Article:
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An Exciting Rediscovery

Schumann premiere in a matinee of Southern German Radio

By Thomas Rübenacker

The premiere of a piece by Robert Schumann is already a spectacular affair in itself: so much can still be discovered from the strangest and purest master of Romanticism. Joachim Draheim however, well-known Schumann expert and author of this matinee in the broadcast hall of the Sueddeutscher Rundfunk, studio Karlsruhe, went a step further - he illuminated the professional friendship, however one-sided it may have been, between Schumann and Frédéric Chopin.

The morning that was like an evening - so full of “plenty of euphony” as expressed by Thomas Mann, with so exhaustively wise comments (in the best sense) and chosen texts - this morning was an unique event, not only by this premiere, but also by the traced connotations. Chopin’s Op. 2 was at the beginning: rarely known variations on Mozart’s duet Là ci drem la mano from the opera Don Giovanni, which were glowingly dedicated by the twenty year old Schumann to his teacher and father-like idol Wieck, as Draheim said. The comments, read by the actor Markus Hoffmann clearly and without lofty speech, was comprised of documents and quotes by their contemporaries in the manner of a radio feature. Additionally, Sontraud Speidel presented herself like a Clara Schumann-Wieck of our time, with brilliance and emotions, with virtuosic gestures and delicate interpretation. She masterfully interpreted how the theme is represented and transformed in the variations.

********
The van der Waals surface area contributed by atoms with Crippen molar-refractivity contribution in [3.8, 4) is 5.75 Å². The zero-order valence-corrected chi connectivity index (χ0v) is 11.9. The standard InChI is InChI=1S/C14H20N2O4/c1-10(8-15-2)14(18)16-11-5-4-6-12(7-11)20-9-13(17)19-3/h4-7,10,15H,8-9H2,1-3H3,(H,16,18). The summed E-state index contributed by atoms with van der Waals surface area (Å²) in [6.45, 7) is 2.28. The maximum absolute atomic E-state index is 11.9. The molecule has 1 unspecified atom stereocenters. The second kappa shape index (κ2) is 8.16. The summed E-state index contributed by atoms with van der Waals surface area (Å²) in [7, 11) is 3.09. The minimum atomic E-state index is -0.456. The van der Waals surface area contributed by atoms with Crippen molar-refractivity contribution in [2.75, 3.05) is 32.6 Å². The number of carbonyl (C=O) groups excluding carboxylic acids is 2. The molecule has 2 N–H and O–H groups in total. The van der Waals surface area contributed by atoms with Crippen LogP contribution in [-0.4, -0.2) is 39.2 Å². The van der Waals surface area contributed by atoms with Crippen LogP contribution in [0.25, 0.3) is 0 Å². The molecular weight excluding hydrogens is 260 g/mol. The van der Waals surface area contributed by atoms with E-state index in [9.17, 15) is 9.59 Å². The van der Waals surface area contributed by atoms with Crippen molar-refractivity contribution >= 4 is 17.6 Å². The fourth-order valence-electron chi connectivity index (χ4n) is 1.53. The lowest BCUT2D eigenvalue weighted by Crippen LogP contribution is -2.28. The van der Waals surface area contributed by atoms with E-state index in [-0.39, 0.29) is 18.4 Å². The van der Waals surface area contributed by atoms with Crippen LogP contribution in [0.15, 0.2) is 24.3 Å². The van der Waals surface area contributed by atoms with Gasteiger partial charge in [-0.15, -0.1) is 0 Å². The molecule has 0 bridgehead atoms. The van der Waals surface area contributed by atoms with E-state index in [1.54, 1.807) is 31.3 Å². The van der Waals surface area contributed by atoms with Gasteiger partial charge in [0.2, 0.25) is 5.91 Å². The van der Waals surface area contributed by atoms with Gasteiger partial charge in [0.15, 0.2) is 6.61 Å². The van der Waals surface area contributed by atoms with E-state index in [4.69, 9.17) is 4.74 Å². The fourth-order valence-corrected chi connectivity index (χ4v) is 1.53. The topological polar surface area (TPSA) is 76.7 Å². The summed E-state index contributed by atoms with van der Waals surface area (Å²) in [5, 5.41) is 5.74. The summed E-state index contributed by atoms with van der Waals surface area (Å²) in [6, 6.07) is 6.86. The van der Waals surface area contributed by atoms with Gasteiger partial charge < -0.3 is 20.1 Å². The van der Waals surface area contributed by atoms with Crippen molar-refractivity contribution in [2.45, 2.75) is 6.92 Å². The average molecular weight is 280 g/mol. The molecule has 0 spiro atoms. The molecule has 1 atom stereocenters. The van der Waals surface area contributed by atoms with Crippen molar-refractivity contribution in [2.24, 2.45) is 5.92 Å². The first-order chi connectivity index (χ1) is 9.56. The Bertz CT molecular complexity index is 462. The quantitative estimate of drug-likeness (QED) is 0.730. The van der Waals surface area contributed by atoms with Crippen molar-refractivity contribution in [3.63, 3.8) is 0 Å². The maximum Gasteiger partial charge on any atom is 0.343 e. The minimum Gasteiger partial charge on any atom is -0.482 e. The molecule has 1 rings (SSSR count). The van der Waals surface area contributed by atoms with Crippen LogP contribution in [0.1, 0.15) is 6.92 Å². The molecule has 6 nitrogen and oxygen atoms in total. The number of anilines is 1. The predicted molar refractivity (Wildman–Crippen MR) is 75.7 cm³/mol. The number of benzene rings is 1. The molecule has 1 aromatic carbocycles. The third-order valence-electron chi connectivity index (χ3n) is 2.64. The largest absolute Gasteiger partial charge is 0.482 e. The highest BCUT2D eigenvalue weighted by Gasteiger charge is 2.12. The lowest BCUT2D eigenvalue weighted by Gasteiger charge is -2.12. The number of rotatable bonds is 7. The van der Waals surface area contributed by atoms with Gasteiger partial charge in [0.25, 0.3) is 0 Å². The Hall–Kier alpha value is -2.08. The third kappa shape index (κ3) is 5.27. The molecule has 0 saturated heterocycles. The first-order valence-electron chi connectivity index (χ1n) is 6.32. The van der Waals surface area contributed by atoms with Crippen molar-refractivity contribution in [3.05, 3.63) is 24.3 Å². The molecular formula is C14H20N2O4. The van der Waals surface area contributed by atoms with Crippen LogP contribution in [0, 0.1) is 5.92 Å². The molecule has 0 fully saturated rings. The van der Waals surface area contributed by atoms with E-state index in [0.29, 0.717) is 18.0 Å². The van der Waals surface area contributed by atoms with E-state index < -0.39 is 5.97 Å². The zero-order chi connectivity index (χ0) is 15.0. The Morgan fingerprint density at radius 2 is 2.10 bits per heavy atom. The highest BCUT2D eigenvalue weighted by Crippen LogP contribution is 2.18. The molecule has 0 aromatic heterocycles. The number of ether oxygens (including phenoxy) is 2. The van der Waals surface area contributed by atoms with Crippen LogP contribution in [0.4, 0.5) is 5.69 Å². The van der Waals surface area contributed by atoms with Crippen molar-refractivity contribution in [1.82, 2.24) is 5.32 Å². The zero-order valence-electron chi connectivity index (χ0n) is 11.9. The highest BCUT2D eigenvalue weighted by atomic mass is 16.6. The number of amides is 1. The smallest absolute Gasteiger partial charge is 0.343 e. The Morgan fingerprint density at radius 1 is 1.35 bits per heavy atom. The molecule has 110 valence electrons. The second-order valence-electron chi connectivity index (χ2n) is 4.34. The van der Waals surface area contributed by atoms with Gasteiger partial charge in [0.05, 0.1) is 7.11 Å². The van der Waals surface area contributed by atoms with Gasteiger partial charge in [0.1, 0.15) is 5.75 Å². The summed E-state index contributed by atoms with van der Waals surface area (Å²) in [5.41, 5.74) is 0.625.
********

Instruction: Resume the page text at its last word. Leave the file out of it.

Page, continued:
The same in the short character piece Chopin from Schumann’s Carnaval, which is, as Draheim pointed out, “an amazing exact copy of the style”. But even more: this became evident in the two last dedicated works, at first Schumann’s central work Kreisleriana, which is dedicated to Chopin [and also to E. T. A. Hoffmann due to its topic], and second Chopin’s “revenge”, the F Major Ballade, op. 35. Romanticism was rarely heard so clearly as the epoch of style, in which the individual artist established and emancipated himself by leaving the connection with the collectivism of the court. Two kindred souls could be perceived, though they could not have argued more differently. Exactly those differences in the close relation, became evident in Sontraud Speidel’s analytical interpretation, which did not lack, however, emotional warmth.

Finally, after the Nocturne in g minor, op. 15 no. 3, came the premiere: Variations on precicely this Nocturne, which had been published hitherto incompletely and are still remaining a fragment. Draheim discovered the autographs between Berlin and Zwickau with the scientific precision of a detective, and he found that they were written approximately between 1834 and 1836, due to the stylistic proximity to the Carnaval, and the Symphonic Etudes. At the end of the third variation, he added eight bars in the corresponding style. Thrilling. If events like that will not take place any more at the Studio Karlsruhe, that loss would be a shame.

Neue Zeitschrift fuer Musik

Translation: Dr. Jürgen Rodeland, John Nisbet